When Clarence Natividad first arrived in Bucks County from the Philippines, joining his wife and daughter after 10 long years, he immediately applied to work at the nearby General Motors warehouse.
His wife, Aurora Manglicmot, then a certified nursing assistant at St. Mary’s, had heard it was a good job: solid pay, affordable health care, steady hours.
Four years later, they both work there, picking and packing auto parts that will get shipped to dealerships across the Northeast. The job, said 50-year-old Natividad, allows them to help pay for their daughter’s college loans. She’s studying to get her doctorate in pharmacy at Jefferson.
Now, the couple is among the nearly 46,000 GM workers on strike around the country, nearly 90 of whom work out of the Langhorne warehouse. The United Auto Workers strike, which began Monday, is a battle to restore some of the concessions workers made during the $51 billion industry recession bailout now that GM has made $35 billion in profits over the last three years.
“Our goal remains to reach an agreement that builds a stronger future for our employees and our business,” GM said in a statement Monday. The strike has disrupted delivery of parts used to repair cars and trucks at GM dealerships, the company told auto industry news outlet Detroit Bureau, though it said it has alternatives: Large dealerships have their own warehouses, for example.
The contract dispute is one that touches a wide range of labor issues that have gripped the entire country: stagnant wages, an overreliance on temp workers, more expensive employer-sponsored health care plans, and the offshoring of industrial jobs. And it comes at a time when more workers are going on high-profile strikes and finding increasing public support.
The Langhorne employees, most of whom work physically demanding jobs moving parts such as windshield wipers and brake pads to be shipped out to dealerships, have been on strike around the clock since Monday at the back entrance of the warehouse off Route 1. Organized into six-hour shifts of five or six workers, they fielded honks from sympathetic drivers and accepted donations of pizza and soda from other unions. Labor activists raised money for the workers and organized ride-shares from Philadelphia. On Tuesday, past midnight, temperatures dropped to the 60s; workers brought fire pits and pallets on Wednesday to prepare for the cool night ahead.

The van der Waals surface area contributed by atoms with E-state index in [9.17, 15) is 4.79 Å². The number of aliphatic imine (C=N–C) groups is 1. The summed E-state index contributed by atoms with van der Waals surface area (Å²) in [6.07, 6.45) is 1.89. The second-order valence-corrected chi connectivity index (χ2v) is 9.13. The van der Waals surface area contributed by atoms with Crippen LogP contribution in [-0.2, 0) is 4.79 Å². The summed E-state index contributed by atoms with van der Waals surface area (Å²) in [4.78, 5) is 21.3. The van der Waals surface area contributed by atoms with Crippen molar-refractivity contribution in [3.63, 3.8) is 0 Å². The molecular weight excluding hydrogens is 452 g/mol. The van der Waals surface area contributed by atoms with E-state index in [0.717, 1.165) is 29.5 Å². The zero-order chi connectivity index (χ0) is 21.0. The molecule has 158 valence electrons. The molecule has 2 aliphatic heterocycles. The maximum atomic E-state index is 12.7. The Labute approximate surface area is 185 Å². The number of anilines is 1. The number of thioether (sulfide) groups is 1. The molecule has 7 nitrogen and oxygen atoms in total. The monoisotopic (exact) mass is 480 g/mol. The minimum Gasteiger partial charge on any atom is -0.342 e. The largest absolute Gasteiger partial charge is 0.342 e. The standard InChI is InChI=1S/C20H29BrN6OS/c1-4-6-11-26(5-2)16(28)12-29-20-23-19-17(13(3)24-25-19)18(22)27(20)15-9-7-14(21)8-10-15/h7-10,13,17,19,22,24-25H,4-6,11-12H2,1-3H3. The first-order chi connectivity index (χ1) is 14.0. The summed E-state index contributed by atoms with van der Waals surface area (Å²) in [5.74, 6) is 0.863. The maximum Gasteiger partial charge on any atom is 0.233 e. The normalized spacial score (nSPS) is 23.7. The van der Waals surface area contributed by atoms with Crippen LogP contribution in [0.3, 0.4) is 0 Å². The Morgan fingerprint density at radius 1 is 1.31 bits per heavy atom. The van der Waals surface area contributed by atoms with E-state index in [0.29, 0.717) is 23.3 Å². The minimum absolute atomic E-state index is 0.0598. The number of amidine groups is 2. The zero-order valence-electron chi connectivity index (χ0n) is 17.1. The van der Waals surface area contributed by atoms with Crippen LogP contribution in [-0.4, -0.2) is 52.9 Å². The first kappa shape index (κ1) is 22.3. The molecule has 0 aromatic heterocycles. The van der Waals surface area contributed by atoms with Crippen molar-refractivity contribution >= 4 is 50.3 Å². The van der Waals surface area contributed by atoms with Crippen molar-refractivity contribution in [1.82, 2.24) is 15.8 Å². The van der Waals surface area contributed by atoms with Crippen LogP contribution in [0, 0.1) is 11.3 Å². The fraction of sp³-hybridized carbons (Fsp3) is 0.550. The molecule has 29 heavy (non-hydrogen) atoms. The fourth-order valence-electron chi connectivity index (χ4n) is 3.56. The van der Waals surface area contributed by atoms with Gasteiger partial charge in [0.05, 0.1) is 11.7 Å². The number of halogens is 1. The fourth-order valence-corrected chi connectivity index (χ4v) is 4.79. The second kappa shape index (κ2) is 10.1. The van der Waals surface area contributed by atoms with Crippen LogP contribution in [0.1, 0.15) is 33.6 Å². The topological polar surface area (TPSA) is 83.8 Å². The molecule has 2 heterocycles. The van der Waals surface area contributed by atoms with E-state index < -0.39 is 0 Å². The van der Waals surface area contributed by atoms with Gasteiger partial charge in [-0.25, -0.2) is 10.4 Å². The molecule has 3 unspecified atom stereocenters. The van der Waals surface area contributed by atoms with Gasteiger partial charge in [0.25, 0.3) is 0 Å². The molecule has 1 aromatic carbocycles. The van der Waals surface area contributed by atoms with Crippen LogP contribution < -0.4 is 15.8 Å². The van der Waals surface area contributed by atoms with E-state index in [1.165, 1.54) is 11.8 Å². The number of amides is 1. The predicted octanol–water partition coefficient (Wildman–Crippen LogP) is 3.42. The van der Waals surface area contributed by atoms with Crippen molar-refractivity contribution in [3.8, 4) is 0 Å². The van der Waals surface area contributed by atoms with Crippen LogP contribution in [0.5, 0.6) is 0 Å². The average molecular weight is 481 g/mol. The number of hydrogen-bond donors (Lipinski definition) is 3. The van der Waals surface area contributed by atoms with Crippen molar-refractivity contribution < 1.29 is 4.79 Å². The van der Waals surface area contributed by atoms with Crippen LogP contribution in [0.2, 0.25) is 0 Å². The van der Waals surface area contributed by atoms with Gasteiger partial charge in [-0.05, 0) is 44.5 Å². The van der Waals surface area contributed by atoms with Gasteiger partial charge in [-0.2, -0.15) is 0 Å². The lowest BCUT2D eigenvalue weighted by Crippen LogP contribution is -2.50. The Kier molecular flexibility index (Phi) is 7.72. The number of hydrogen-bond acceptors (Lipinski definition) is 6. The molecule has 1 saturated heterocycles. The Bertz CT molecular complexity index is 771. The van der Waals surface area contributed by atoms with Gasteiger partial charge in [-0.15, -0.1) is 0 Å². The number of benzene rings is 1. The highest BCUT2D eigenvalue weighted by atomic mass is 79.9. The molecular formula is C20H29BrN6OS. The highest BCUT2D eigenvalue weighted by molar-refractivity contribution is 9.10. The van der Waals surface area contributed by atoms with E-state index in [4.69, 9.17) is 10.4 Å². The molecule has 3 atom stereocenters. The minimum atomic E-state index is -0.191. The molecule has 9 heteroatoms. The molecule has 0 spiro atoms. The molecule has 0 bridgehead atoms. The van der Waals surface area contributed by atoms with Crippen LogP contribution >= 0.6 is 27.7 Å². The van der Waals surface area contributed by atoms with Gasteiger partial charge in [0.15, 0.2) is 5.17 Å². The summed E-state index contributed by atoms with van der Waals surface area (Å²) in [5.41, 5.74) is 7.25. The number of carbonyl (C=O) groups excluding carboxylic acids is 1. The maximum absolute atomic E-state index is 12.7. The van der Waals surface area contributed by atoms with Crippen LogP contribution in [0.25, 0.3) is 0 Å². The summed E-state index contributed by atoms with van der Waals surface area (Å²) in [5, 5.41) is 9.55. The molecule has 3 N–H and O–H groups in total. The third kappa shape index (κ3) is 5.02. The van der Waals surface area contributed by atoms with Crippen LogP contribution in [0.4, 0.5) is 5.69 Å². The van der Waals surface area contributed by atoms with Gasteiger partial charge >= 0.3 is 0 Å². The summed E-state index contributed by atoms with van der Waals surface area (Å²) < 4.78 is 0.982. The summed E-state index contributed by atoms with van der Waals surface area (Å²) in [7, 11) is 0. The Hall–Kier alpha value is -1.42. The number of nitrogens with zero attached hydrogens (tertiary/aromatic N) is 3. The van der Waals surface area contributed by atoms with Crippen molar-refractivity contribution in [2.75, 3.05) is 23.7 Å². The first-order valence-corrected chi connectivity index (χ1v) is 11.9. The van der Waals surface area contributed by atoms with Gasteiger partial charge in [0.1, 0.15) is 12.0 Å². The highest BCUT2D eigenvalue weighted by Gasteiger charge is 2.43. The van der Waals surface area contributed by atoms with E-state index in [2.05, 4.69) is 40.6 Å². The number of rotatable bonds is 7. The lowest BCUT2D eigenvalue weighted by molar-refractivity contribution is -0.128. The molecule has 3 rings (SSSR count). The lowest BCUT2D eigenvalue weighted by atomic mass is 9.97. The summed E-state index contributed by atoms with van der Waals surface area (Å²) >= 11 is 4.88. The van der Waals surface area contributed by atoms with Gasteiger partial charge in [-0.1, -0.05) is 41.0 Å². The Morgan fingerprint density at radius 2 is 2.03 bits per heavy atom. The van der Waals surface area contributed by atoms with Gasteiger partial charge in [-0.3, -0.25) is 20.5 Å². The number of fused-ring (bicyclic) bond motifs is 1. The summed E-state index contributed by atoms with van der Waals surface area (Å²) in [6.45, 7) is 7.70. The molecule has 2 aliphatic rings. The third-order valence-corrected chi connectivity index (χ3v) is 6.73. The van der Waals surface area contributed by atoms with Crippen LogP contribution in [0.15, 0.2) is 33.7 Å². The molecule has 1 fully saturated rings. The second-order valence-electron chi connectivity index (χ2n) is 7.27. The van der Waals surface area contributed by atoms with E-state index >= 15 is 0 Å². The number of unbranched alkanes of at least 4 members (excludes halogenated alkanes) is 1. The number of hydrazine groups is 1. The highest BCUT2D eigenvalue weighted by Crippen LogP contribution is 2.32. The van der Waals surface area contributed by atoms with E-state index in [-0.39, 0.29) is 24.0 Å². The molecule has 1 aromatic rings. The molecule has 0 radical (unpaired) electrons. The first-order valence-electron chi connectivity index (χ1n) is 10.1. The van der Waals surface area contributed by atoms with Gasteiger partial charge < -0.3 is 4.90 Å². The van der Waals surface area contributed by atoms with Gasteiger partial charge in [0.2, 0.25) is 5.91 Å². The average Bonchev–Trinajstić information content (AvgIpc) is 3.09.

There were moments of joy, such as a 10 a.m. dance party Wednesday to Prince’s “Kiss" and constant visits from a worker’s affectionate English Labrador named Bella. And there was fury, as Dave Greenhalgh, a Local 2177 benefits representative, risked arrest by blocking off one of the warehouse’s entrances with his car to protest GM unexpectedly cutting off the workers’ health benefits, though they had already been paid through the month. And there were Langhorne workers on disability, one with lung cancer who was undergoing chemotherapy, and another who landed in the emergency room this week.
Much of the conversation came back to what the workers saw as the inequity between their asks and the nearly $22 million compensation package given to GM CEO Mary Barra last year. In the 2015 contract, workers at the Langhorne warehouse began at $14.76 an hour and maxed out at $29.78 an hour in eight years, said Ty Pogue, a union committeeman who used to work on the warehouse floor. GM is proposing a 2% raise in two years of the contract and 2% lump-sum payments in the other two years, which the union says is lower than what the company agreed to in the 2015 contract.
“We just want a piece of the pie,” Greenhalgh said.
Workers are also upset about a two-tier system that has newer hires making significantly less than tenured workers, some of whom, such as George Muller, worked for GM in the 1970s and ’80s when the company still had a parts manufacturing plant in Trenton.
The company’s use of temp workers — who have no defined timetable for becoming permanent — is another sticking point for the union. About 7% of GM’s hourly workers are temps. At the Langhorne warehouse, everyone begins as a lower-paid temp, though it varies from worker to worker how long the wait is to become permanent. Natividad, who started in 2015, became permanent in six months. “I’m one of the luckiest,” he said. But it took his wife, who started in 2018, 14 months to transition.
These issues coincide with a growing emphasis on worker speed, as has become common in warehouses with worker tracking technology. Workers at Langhorne say productivity metrics — lines per hour, or LPH — have continued to increase over the last decade. Though supervisors are not technically allowed to discipline workers over these goals, said Pogue and warehouse worker Kelly McKinnon, there are other tactics — writing someone up for taking too long on a restroom break, for example — if they note that someone is falling behind. The work is so arduous that one colleague has had multiple knee replacements, they said.
On Wednesday afternoon, a picker named Alicia Gertslauer brought her mother to the picket line and coordinated transportation of the pallets they planned to burn for warmth. A stay-at-home mom before coming to GM five years ago, Gertslauer, 42, offered to pick up supplies for her coworkers: Black and Milds, a brand of cigars, one requested.
On the drive home, she told her mother, Dot Wolf, that she hoped the strike wouldn’t last long. The workers are getting paid through the union’s strike fund but significantly less than they would make if they were working.
“It’s amazing, though,” she said to her mother. “That woman makes more in a month than I make in a year.”